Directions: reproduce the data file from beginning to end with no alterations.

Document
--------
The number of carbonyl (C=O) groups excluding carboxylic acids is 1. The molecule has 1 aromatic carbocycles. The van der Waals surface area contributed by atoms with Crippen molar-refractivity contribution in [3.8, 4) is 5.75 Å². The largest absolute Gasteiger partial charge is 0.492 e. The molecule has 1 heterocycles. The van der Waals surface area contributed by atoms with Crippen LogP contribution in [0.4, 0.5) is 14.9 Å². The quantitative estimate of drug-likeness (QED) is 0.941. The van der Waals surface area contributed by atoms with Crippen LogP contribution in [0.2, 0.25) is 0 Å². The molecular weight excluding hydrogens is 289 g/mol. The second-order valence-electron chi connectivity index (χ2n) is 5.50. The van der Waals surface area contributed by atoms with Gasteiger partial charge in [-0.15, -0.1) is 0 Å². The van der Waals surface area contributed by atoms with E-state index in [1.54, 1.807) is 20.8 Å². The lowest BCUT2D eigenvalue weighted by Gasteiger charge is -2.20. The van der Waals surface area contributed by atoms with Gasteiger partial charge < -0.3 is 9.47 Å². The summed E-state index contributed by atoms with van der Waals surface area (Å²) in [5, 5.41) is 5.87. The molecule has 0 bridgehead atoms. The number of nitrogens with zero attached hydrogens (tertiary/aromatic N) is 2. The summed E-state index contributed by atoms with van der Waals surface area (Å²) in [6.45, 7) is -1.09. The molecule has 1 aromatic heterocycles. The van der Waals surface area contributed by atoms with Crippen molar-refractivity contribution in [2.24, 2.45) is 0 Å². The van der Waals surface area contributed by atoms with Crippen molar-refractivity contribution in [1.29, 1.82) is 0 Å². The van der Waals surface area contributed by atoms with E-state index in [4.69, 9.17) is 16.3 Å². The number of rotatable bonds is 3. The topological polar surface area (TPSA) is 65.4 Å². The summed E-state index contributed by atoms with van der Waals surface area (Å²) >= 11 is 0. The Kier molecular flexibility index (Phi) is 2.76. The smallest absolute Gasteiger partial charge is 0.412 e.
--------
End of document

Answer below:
The number of carbonyl (C=O) groups excluding carboxylic acids is 1. The molecule has 1 aromatic carbocycles. The van der Waals surface area contributed by atoms with Crippen molar-refractivity contribution in [3.8, 4) is 5.75 Å². The largest absolute Gasteiger partial charge is 0.492 e. The molecule has 1 heterocycles. The van der Waals surface area contributed by atoms with Crippen LogP contribution in [0.4, 0.5) is 14.9 Å². The quantitative estimate of drug-likeness (QED) is 0.941. The van der Waals surface area contributed by atoms with Crippen LogP contribution in [0.2, 0.25) is 0 Å². The molecular weight excluding hydrogens is 289 g/mol. The second-order valence-electron chi connectivity index (χ2n) is 5.50. The van der Waals surface area contributed by atoms with Gasteiger partial charge in [-0.15, -0.1) is 0 Å². The van der Waals surface area contributed by atoms with E-state index in [1.54, 1.807) is 20.8 Å². The lowest BCUT2D eigenvalue weighted by Gasteiger charge is -2.20. The van der Waals surface area contributed by atoms with Gasteiger partial charge < -0.3 is 9.47 Å². The summed E-state index contributed by atoms with van der Waals surface area (Å²) in [5, 5.41) is 5.87. The molecule has 0 bridgehead atoms. The number of nitrogens with zero attached hydrogens (tertiary/aromatic N) is 2. The summed E-state index contributed by atoms with van der Waals surface area (Å²) in [6.45, 7) is -1.09. The molecule has 1 aromatic heterocycles. The van der Waals surface area contributed by atoms with Crippen molar-refractivity contribution in [2.24, 2.45) is 0 Å². The van der Waals surface area contributed by atoms with Crippen molar-refractivity contribution in [1.29, 1.82) is 0 Å². The van der Waals surface area contributed by atoms with E-state index in [4.69, 9.17) is 16.3 Å². The number of rotatable bonds is 3. The topological polar surface area (TPSA) is 65.4 Å². The summed E-state index contributed by atoms with van der Waals surface area (Å²) >= 11 is 0. The Kier molecular flexibility index (Phi) is 2.76. The smallest absolute Gasteiger partial charge is 0.412 e.